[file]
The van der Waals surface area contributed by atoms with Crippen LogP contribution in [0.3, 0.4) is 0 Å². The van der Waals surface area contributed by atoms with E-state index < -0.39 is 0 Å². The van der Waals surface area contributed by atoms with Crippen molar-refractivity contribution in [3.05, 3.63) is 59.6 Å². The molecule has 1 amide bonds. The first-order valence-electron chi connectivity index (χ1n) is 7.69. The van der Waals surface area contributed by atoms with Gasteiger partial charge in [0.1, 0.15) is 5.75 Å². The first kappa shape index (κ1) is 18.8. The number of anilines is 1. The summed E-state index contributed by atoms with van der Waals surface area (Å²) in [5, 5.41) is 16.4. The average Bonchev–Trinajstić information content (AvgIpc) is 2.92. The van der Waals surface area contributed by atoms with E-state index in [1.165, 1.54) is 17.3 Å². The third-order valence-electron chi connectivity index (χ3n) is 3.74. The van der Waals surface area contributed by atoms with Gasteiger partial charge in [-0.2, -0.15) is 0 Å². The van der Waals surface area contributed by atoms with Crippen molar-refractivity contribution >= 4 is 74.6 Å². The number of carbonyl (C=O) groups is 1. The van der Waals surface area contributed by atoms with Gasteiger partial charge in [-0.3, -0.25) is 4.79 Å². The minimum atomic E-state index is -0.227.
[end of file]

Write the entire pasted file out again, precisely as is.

The van der Waals surface area contributed by atoms with Crippen LogP contribution in [0.3, 0.4) is 0 Å². The van der Waals surface area contributed by atoms with E-state index < -0.39 is 0 Å². The van der Waals surface area contributed by atoms with Crippen molar-refractivity contribution in [3.05, 3.63) is 59.6 Å². The molecule has 1 amide bonds. The first-order valence-electron chi connectivity index (χ1n) is 7.69. The van der Waals surface area contributed by atoms with Gasteiger partial charge in [0.1, 0.15) is 5.75 Å². The first kappa shape index (κ1) is 18.8. The number of anilines is 1. The summed E-state index contributed by atoms with van der Waals surface area (Å²) in [5, 5.41) is 16.4. The average Bonchev–Trinajstić information content (AvgIpc) is 2.92. The van der Waals surface area contributed by atoms with E-state index in [1.165, 1.54) is 17.3 Å². The third-order valence-electron chi connectivity index (χ3n) is 3.74. The van der Waals surface area contributed by atoms with Gasteiger partial charge in [-0.2, -0.15) is 0 Å². The van der Waals surface area contributed by atoms with Crippen molar-refractivity contribution >= 4 is 74.6 Å². The number of carbonyl (C=O) groups is 1. The van der Waals surface area contributed by atoms with Gasteiger partial charge in [-0.3, -0.25) is 4.79 Å². The minimum atomic E-state index is -0.227.